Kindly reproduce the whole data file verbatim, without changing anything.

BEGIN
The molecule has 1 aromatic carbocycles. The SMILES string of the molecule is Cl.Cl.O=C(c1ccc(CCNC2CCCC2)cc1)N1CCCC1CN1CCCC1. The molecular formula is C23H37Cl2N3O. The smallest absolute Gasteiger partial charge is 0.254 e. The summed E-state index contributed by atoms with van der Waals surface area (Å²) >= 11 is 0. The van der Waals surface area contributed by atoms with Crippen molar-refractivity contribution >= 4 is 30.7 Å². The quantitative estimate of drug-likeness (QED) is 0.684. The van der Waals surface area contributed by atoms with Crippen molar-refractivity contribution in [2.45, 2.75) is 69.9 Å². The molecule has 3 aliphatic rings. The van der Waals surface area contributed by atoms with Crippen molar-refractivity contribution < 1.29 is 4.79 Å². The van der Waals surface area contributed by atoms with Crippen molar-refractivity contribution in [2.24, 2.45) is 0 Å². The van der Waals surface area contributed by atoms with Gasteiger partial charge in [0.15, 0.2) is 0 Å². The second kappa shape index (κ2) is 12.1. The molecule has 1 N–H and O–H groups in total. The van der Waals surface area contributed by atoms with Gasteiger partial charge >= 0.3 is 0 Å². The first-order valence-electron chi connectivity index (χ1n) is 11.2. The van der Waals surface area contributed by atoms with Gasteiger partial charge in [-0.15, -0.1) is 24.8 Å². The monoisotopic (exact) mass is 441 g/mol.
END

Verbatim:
The molecule has 1 aromatic carbocycles. The SMILES string of the molecule is Cl.Cl.O=C(c1ccc(CCNC2CCCC2)cc1)N1CCCC1CN1CCCC1. The molecular formula is C23H37Cl2N3O. The smallest absolute Gasteiger partial charge is 0.254 e. The summed E-state index contributed by atoms with van der Waals surface area (Å²) >= 11 is 0. The van der Waals surface area contributed by atoms with Crippen molar-refractivity contribution >= 4 is 30.7 Å². The quantitative estimate of drug-likeness (QED) is 0.684. The van der Waals surface area contributed by atoms with Crippen molar-refractivity contribution in [2.45, 2.75) is 69.9 Å². The molecule has 3 aliphatic rings. The van der Waals surface area contributed by atoms with Crippen molar-refractivity contribution < 1.29 is 4.79 Å². The van der Waals surface area contributed by atoms with Crippen molar-refractivity contribution in [2.24, 2.45) is 0 Å². The van der Waals surface area contributed by atoms with Gasteiger partial charge in [0.15, 0.2) is 0 Å². The second kappa shape index (κ2) is 12.1. The molecule has 1 N–H and O–H groups in total. The van der Waals surface area contributed by atoms with Gasteiger partial charge >= 0.3 is 0 Å². The first-order valence-electron chi connectivity index (χ1n) is 11.2. The van der Waals surface area contributed by atoms with Gasteiger partial charge in [-0.15, -0.1) is 24.8 Å². The monoisotopic (exact) mass is 441 g/mol.